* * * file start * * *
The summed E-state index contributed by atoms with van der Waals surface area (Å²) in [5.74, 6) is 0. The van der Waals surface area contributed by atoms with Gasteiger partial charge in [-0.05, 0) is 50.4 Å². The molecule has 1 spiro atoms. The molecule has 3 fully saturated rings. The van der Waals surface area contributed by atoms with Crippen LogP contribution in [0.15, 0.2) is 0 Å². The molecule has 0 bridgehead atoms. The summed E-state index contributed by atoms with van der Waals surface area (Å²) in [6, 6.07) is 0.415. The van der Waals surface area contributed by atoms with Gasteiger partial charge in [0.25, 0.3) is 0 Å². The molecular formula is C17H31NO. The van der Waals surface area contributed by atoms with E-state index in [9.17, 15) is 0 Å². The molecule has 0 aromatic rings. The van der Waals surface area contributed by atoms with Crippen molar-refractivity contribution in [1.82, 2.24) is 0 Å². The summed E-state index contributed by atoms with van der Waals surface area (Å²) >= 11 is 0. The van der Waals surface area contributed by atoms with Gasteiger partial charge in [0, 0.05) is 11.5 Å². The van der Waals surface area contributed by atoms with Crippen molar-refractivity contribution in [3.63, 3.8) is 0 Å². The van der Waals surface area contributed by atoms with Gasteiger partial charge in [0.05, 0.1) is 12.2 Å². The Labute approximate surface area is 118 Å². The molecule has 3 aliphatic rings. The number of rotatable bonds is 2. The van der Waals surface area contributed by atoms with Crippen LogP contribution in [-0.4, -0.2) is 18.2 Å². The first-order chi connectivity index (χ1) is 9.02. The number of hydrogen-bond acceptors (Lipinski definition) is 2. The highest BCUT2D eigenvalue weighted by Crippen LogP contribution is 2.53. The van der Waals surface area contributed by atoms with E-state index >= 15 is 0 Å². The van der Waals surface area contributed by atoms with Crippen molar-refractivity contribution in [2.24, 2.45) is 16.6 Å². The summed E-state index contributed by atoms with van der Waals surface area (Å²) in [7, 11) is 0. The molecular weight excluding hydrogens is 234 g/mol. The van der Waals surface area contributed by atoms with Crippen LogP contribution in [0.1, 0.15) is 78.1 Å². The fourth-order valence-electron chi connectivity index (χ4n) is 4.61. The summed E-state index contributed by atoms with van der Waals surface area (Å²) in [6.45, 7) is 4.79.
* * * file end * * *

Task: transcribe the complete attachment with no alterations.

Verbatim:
The summed E-state index contributed by atoms with van der Waals surface area (Å²) in [5.74, 6) is 0. The van der Waals surface area contributed by atoms with Gasteiger partial charge in [-0.05, 0) is 50.4 Å². The molecule has 1 spiro atoms. The molecule has 3 fully saturated rings. The van der Waals surface area contributed by atoms with Crippen LogP contribution in [0.15, 0.2) is 0 Å². The molecule has 0 bridgehead atoms. The summed E-state index contributed by atoms with van der Waals surface area (Å²) in [6, 6.07) is 0.415. The van der Waals surface area contributed by atoms with Gasteiger partial charge in [0.25, 0.3) is 0 Å². The molecular formula is C17H31NO. The van der Waals surface area contributed by atoms with E-state index in [9.17, 15) is 0 Å². The molecule has 0 aromatic rings. The van der Waals surface area contributed by atoms with Crippen molar-refractivity contribution in [1.82, 2.24) is 0 Å². The summed E-state index contributed by atoms with van der Waals surface area (Å²) >= 11 is 0. The van der Waals surface area contributed by atoms with Gasteiger partial charge in [0, 0.05) is 11.5 Å². The van der Waals surface area contributed by atoms with Crippen molar-refractivity contribution in [3.63, 3.8) is 0 Å². The van der Waals surface area contributed by atoms with Gasteiger partial charge in [0.05, 0.1) is 12.2 Å². The Labute approximate surface area is 118 Å². The molecule has 3 aliphatic rings. The number of rotatable bonds is 2. The van der Waals surface area contributed by atoms with Crippen LogP contribution in [-0.4, -0.2) is 18.2 Å². The first-order chi connectivity index (χ1) is 9.02. The number of hydrogen-bond acceptors (Lipinski definition) is 2. The highest BCUT2D eigenvalue weighted by Crippen LogP contribution is 2.53. The van der Waals surface area contributed by atoms with E-state index >= 15 is 0 Å². The van der Waals surface area contributed by atoms with Crippen molar-refractivity contribution in [2.24, 2.45) is 16.6 Å². The summed E-state index contributed by atoms with van der Waals surface area (Å²) in [7, 11) is 0. The molecular weight excluding hydrogens is 234 g/mol. The van der Waals surface area contributed by atoms with Crippen LogP contribution in [0.1, 0.15) is 78.1 Å². The fourth-order valence-electron chi connectivity index (χ4n) is 4.61. The summed E-state index contributed by atoms with van der Waals surface area (Å²) in [6.45, 7) is 4.79.